Can a new paediatric sub-specialty improve child health in South Africa?
|Article Type:||Letter to the editor|
|Subject:||Children (Health aspects)|
|Publication:||Name: South African Medical Journal Publisher: South African Medical Association Audience: Academic Format: Magazine/Journal Subject: Health Copyright: COPYRIGHT 2013 South African Medical Association ISSN: 0256-9574|
|Issue:||Date: Jan, 2013 Source Volume: 103 Source Issue: 1|
To the Editor: David Hall (my previous Professor of Child Health in
the UK, who always hoped to make a contribution to child health in South
Africa) and others emphasise the importance of the child health approach
in delivering healthcare for children. (1)
The suggested sub-specialty would help to change the mindset of South African doctors from believing that paediatric care and child healthcare are the same. The former focuses on ill health (ubisi seluchithekile-'the horse has already bolted'), while the latter would suggest a more comprehensive approach to the needs of children, i.e. crisis intervention, prevention and health promotion. The health policy of the present South African government implies such an approach, although serious management constraints have prevented implementation.
The Health Development Institute (HDI), based in Mitchell's Plain, Cape Town, piloted a community-based healthcare model with a comprehensive approach to the provision of healthcare for children in backyard creches. (2) The HDI undertook a major project to assess the needs of these children (physical, including dental). Among other findings, the survey identified service gaps for this population, and made suggestions as to how they could be bridged. This project demonstrated a community-based approach to healthcare of children by translating the individual needs of the child to the needs of the community by integrating clinical practice and population health. Sensitising family doctors to population health would also help them to appreciate the distinction between health inequalities (by and large influenced by personal lifestyles) and health inequities (influenced by social factors that require appropriate health, economic and educational policies to redress). (3)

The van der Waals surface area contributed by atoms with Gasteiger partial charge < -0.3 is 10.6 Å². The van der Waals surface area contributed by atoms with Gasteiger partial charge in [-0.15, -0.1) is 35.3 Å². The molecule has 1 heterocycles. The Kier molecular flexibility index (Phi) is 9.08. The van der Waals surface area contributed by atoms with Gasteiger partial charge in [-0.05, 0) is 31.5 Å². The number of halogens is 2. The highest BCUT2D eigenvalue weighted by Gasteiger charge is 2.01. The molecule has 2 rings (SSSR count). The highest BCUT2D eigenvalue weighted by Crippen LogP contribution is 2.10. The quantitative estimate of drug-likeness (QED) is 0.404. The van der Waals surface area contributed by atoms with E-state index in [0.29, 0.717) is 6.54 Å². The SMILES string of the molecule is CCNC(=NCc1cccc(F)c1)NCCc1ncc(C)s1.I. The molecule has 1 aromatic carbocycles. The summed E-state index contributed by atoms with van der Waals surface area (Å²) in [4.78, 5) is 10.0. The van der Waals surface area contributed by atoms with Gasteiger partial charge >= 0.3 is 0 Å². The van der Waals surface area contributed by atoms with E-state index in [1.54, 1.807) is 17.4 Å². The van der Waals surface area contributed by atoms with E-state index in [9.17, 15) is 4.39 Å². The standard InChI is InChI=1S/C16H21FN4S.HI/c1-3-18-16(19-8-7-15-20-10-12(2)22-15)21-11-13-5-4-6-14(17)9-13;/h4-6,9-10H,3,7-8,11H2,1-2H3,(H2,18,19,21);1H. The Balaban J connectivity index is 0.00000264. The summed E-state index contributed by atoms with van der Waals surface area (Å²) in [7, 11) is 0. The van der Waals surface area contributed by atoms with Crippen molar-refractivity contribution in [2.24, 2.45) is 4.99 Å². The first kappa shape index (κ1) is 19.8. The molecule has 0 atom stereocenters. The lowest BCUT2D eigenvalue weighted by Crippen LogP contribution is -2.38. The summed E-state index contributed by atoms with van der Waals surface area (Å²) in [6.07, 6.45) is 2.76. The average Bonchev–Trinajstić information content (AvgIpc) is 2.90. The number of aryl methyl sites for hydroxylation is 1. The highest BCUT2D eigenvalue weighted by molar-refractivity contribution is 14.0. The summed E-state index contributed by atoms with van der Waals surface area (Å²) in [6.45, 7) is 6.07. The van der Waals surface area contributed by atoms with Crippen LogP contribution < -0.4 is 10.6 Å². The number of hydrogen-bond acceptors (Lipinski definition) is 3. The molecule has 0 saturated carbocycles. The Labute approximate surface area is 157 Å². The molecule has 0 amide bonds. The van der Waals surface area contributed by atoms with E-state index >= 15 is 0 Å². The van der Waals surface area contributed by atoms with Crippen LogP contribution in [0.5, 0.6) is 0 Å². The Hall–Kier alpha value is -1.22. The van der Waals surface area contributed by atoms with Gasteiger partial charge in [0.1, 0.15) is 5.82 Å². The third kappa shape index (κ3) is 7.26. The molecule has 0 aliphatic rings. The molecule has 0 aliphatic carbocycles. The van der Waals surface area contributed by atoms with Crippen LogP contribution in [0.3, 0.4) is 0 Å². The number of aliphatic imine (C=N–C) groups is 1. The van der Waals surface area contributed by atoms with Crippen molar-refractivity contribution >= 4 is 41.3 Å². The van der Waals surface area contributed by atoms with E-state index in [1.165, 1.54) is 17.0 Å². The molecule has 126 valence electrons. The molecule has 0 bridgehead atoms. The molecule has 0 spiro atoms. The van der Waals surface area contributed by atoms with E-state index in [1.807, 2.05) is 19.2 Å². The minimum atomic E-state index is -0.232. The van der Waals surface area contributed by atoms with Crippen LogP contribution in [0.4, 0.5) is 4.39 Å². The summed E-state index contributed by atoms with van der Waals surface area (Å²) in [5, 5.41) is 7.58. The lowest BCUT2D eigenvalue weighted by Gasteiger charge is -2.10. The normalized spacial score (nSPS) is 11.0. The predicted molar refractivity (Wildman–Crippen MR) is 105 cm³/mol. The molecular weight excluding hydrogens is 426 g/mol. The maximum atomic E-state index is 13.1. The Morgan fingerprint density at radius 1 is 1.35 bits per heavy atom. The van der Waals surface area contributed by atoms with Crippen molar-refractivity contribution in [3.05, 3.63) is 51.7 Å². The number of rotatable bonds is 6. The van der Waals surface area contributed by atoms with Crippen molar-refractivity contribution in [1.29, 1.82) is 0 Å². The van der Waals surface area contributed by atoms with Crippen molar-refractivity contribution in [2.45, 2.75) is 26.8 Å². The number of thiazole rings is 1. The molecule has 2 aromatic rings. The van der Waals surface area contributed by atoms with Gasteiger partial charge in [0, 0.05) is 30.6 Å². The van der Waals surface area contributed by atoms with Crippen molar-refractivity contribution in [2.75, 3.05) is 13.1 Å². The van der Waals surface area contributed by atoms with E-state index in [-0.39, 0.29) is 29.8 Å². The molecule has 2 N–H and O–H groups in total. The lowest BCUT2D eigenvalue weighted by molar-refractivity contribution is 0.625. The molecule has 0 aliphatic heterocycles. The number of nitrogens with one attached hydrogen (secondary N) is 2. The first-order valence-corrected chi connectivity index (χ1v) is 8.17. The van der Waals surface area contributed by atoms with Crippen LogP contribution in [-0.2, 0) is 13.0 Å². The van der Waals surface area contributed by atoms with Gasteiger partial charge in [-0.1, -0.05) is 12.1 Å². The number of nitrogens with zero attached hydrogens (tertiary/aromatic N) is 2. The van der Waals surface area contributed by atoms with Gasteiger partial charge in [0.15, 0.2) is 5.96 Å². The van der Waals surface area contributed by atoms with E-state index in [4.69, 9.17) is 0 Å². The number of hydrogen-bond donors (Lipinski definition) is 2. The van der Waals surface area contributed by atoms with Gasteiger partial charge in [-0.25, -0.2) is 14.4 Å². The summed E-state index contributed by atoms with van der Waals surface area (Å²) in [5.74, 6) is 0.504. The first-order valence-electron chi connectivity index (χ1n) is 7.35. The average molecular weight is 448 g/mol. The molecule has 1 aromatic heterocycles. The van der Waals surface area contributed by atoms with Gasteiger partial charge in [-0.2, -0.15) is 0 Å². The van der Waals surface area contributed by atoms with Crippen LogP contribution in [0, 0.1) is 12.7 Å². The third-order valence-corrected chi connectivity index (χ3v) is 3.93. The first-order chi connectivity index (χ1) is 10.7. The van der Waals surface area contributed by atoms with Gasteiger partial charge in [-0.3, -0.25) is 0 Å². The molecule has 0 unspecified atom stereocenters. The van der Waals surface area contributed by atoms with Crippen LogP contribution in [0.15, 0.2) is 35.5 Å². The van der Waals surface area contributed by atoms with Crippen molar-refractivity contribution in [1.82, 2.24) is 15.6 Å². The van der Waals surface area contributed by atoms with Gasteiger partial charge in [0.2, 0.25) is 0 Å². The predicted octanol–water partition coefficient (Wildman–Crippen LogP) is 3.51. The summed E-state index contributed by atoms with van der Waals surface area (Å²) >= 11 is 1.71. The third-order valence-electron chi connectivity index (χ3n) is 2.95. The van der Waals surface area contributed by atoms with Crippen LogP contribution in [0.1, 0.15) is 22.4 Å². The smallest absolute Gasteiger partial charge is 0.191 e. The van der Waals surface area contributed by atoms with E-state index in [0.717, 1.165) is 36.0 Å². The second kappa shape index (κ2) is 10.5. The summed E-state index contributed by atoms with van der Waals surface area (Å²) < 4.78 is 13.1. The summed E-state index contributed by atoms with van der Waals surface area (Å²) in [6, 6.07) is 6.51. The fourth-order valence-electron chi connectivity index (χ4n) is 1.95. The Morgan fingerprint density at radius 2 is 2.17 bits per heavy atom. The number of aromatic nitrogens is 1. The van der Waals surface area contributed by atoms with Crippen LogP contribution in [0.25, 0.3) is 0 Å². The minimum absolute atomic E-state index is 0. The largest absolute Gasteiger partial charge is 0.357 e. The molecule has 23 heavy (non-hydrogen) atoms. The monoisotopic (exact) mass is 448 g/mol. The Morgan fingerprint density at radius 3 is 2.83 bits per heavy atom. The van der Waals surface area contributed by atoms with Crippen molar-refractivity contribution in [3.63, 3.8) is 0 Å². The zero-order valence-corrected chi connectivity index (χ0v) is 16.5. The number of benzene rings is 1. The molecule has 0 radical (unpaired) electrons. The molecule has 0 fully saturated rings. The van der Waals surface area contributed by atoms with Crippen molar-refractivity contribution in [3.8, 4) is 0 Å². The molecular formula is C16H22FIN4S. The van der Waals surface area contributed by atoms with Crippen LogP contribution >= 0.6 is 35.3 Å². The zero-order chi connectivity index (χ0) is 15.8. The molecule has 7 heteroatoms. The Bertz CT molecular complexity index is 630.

However, the translation of clinical encounters to a population approach will require a pro-active public health discipline to complement such a paradigm shift for these family prctitioners. Some years ago I raised this issue with Dr Hendrik Hanekom (then Secretary-General of the South African Medical Association) when I was serving on the Board of SAMA, suggesting the setting up of a public health consultancy within SAMA. Given that the objectives of SAMA include encouraging involvement in health promotion and education, and influencing the healthcare environment to meet the needs and expectations of the community by promoting improvements in health reform policy and legislation, such a sub-committee would enable SAMA to play its rightful role as the custodians of the nation's health.
(1.) Swingler G, Hendricks M, Hall D, et al. Can a new paediatric sub-specialty improve child health in
South Africa? S Afr Med J 2012;102(9):738-739. [http://dx.doi.org/10.7196/SAMJ.5714]
(2.) Mankazana EM. From Exile to Exile--an Autobiography of a Black South African Professional Authorhouse, 2011.
(3.) Moscrop A. Health inequalities in primary care: Time to face justice. Br J Gen Pract 2012;62(601). http:// www.rcgp.org.uk/publications/bjgp/discussion-forum.aspx (accessed 30 November 2012).
E M Mankazana
15 Beech Drive, Daventry, Northants, UK
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